Terminating a contract or making redundancies are never easy. There is however a correct and proper way to make these difficult decisions. Your employer has a duty to deal with any issues you may have within the company. Leading insolvency firm MGJL have suggested; If you are struggling, extra training and help should be applied.
Staff at the SES Multi Metal Stock LTD plant in Caldershaw, came to work last Monday morning only to find the keys for the locks no longer worked, window shutters down and all access into the building blocked. When enquiring to the boss about the issue, the staff received text messages informing them all that they had been made redundant.
The message read; I am sorry it leaves you all without a job. You will obviously be due redundancy. An administrator will be appointed in the next couple of days and they will be in touch with you. I am so sorry it’s come to this. I don’t know what to say, I am gutted its collapsed.
The message came as a shock to the employers, of which Pete Donnelly, a driver with the company for 14 years; “I’m in shock and have just been trying to sort things out – I’ve got a mortgage and kids and we’ve no idea where we stand.
It wasn’t until the staff at SES rang the boss ten times until they received an answer. Owner Cameron Elliot blamed the problem on a failed deal with an investor that was due to be concluded over the weekend, consequently injecting money into the company.
This begs the question, what is the correct way to terminate a contract or to announce redundancies. Terminating a contract is something no one enjoys. It should therefore be made with bravery and honour. This was certainly not the case with Cameron Elliot. If a termination is made, it shouldn’t come as a surprise to the employee. This is because the necessary steps should have been made previously that indicated that a person is underperforming.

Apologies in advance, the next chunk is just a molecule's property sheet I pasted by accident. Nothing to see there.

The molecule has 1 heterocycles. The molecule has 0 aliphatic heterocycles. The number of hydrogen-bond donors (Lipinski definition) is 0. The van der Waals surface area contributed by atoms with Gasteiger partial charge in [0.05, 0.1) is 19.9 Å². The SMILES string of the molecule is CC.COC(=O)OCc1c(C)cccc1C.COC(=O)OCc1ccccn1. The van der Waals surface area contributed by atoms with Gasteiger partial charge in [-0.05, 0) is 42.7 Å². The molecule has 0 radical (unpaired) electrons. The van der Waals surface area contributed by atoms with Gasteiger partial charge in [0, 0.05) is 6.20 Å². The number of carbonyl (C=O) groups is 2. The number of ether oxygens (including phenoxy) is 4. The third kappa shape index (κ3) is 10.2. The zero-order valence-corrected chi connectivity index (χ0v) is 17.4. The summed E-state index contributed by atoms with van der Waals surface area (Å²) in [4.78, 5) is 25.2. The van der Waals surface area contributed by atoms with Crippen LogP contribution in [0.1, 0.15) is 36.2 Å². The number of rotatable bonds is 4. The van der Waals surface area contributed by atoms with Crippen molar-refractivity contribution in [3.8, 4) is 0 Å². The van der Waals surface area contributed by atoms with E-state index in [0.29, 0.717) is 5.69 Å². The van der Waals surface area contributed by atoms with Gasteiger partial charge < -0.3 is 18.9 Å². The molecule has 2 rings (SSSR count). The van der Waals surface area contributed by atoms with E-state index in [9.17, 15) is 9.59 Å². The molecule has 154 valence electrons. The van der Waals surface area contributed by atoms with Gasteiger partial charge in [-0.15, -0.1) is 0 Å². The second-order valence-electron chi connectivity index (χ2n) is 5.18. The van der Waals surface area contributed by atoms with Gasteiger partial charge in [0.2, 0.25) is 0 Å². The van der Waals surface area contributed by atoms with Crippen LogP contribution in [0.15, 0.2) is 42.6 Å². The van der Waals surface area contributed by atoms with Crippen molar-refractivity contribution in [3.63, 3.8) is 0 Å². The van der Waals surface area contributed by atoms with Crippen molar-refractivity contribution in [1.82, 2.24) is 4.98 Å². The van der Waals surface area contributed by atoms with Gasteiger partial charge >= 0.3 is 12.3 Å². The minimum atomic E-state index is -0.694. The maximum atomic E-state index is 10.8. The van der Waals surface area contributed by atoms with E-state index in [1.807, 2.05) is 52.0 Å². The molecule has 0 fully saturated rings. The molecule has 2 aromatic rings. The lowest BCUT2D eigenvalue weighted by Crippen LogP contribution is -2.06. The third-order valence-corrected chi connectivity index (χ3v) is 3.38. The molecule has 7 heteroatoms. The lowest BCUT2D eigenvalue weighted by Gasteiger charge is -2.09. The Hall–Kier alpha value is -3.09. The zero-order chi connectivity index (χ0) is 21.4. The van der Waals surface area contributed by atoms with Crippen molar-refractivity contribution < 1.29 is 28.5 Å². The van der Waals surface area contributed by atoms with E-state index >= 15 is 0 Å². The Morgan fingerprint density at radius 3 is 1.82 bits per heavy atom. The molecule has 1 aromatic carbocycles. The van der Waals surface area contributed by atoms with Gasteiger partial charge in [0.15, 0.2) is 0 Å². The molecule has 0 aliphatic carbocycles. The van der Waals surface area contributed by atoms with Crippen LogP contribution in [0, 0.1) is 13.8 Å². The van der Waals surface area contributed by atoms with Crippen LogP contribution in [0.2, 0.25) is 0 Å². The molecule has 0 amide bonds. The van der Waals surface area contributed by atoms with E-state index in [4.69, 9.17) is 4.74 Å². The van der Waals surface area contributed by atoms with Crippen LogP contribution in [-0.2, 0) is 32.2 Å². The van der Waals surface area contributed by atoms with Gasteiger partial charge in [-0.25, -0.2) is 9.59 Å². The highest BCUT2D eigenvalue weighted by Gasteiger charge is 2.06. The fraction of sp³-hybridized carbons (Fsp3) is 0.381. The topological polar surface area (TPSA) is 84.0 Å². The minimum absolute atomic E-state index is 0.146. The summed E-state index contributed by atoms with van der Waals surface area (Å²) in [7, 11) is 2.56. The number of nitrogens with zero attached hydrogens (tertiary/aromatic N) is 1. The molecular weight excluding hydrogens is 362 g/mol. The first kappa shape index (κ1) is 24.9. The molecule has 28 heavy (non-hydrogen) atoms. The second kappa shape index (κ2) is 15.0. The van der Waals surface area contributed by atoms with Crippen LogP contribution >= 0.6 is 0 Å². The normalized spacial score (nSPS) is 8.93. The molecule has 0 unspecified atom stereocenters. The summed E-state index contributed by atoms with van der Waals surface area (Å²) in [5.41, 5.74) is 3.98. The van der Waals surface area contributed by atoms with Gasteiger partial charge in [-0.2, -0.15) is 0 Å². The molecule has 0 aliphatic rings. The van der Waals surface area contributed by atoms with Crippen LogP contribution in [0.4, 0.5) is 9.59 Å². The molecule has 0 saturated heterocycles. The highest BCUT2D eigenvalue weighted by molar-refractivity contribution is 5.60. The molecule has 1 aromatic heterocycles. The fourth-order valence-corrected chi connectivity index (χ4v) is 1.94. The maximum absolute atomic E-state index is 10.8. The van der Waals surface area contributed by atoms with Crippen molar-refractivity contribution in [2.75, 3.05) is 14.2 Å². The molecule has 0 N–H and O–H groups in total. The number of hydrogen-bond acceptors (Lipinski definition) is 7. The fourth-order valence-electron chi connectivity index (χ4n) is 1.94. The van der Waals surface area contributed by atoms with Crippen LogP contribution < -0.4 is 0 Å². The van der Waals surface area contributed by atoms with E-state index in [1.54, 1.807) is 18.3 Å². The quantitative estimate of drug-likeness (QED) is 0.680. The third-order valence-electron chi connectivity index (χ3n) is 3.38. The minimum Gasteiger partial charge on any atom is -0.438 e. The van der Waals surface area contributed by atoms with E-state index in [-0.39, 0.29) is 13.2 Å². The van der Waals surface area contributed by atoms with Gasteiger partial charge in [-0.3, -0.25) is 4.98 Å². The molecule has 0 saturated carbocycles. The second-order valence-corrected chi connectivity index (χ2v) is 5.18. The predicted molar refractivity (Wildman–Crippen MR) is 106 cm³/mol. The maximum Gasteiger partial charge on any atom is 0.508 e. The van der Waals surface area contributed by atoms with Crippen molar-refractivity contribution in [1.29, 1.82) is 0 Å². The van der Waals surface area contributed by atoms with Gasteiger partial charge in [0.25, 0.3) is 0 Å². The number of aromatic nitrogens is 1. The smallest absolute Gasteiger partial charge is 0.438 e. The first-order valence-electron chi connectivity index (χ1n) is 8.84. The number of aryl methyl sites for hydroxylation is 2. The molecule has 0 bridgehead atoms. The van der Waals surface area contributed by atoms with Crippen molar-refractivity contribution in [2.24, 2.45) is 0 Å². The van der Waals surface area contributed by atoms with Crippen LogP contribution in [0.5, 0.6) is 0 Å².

Silence from management creates a vacuum of uncertainty and fear amongst existing staff. Terminations should address the root situation (the employee whose contract is to be terminated) and then approach the remaining staff to explain the reasoning’s. This way remaining staff feel clear about the issues and can discuss any further issues they may have. It also builds trust through honesty and respect. Management and the bosses should remember that the employee has a right to privacy, so keep the information simple but clear.
Communication is the key. If you are fearing the sack, then you should speak with your senior as soon as possible. By discussing any issues, you may have you give your employers the chance to communicate and concerns or steps that you can make to improve. In the case of the SES Multi Metal Stock LTD, more honesty should be of been passed on to the employees, they should be aware of the health of the company and they should be rewarded with loyalty. It is unfortunate to see redundancies and terminations, however if they should occur strong communication and honest goes a long way to repay your employees for their efforts.